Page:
Her thigh and calf muscles are hurting. She has never run so hard in her life. Shamila wants to look back but is scared to see the devastation. But she knows where she has to go — to her husband’s friend, Murali’s tea shop, a shack by the side of the road, a kilometre away. She has to inform her husband she is safe. In her hurry, she had forgotten to take her phone.
At the shop, Murali is sitting behind a rickety wooden table near the entrance, a white cloth towel tied around his head, like a bandana. The two men, who worked for him, have rushed off to see what is happening. Inside, there are tables and benches, placed against the bamboo walls, with an open area in the middle. At one corner, a TV set, with rusted buttons, has been placed on a shelf of a wooden sideboard.
When Murali sees her, he nods, and says, “Good, you are safe. What about Suresh?”
She smiles and says, “He is at a worksite.”
She asks for his mobile phone. He passes it to her.
Shamila calls her husband and tells him she is okay.
Murali goes to the kitchen to make a cup of tea. Shamila sits down on a bench. She is glad to give her legs a rest, although she is still breathing rapidly. Her heartbeat has still not slowed down. “How does a landslide start, with no warning,” she thinks? The image of the river of mud coming down the hill flashes in her mind’s eye. Her body shudders involuntarily.
Murali brings the tea in a glass, and a white towel. She wipes her face, arms and hair.
She sips with soft slurps.
After a while, she senses that Murali is staring at her. When she looks up, she notices that his eyes are focused on her breasts. He looks frustrated. Shamila knows that his wife is fat and ugly and nags him.
Murali blinks and realises that Shamila does not approve of what he is thinking. Embarrassed, he moves away and switches on the television. Both spot the red and white band moving across the bottom of the screen: “Breaking News: Landslip at Thodupuzha.”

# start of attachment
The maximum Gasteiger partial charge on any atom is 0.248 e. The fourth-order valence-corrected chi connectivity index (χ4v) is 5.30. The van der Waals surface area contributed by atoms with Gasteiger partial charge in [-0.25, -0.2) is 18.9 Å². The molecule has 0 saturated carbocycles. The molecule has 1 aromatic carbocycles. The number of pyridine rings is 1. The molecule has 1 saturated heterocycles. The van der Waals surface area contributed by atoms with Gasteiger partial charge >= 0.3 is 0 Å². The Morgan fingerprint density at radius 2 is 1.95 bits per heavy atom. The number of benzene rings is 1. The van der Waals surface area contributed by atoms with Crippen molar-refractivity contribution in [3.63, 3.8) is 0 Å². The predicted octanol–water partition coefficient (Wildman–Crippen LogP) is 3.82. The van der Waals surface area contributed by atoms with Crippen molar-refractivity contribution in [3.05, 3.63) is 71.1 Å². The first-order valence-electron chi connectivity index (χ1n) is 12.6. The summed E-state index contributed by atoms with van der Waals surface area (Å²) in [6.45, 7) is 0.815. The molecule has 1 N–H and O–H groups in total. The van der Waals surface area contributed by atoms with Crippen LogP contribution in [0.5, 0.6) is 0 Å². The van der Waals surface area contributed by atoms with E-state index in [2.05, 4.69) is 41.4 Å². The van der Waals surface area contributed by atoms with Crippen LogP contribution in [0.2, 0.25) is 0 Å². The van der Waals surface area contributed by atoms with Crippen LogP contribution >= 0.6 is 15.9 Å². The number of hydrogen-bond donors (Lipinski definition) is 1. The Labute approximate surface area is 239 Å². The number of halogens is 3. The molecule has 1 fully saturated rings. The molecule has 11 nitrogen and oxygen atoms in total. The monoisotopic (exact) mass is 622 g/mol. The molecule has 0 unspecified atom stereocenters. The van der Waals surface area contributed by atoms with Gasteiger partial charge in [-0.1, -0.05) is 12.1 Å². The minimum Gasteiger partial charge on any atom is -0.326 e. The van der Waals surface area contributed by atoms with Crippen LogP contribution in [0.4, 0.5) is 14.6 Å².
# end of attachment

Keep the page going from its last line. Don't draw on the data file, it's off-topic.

“These TV guys move fast,” he says, with a trace of admiration in his voice.
“Yes,” she says. “They are everywhere. Too much competition, I guess.”
The ticker changes: “Many may have died.”
“Who could have died?’ says Murali, as they gaze at the screen.
“Must be Rekha’s old and sick mother,” says Shamila. “She is bed ridden.”
“What about Parvathy?” she wonders and feels a stab of pain. Was the yell she heard that of Parvathy? Should she have stopped, gone up, and tried to save her? But Shamila knows that if she did that, she would have risked her own life.
“This is a tragedy,” he says.
The first visuals are aired. The slope has collapsed. Nothing is left, except mud, thatched roofs, some beds and chairs which are embedded in the soil. The local men she saw on the road are now wading through the muck, pulling away the debris, trying to locate survivors.
Murali looks at her and says, in a flat voice, “I am sorry, but you have lost everything!”
“I am alive,” she says, pointing a thumb at herself. “That is more important than all the possessions in the world.”
Murali’s eyes enlarge, and his eyebrows go up. To have property is so important these days. He does not know what to say. So, he remains silent and looks at the screen.
It is a silent tableau. Both of them gaze at the non-existent slope.
Her husband appears at the entrance. When Shamila sees him, she feels her heartbeat against her rib cage, like a hammer. Suresh’s eyes are wild, the pupils enlarged, and he keeps opening and closing his mouth.
She embraces him. And, like her own experience, she realises his body is shaking. And soon, the tears are rolling down his face.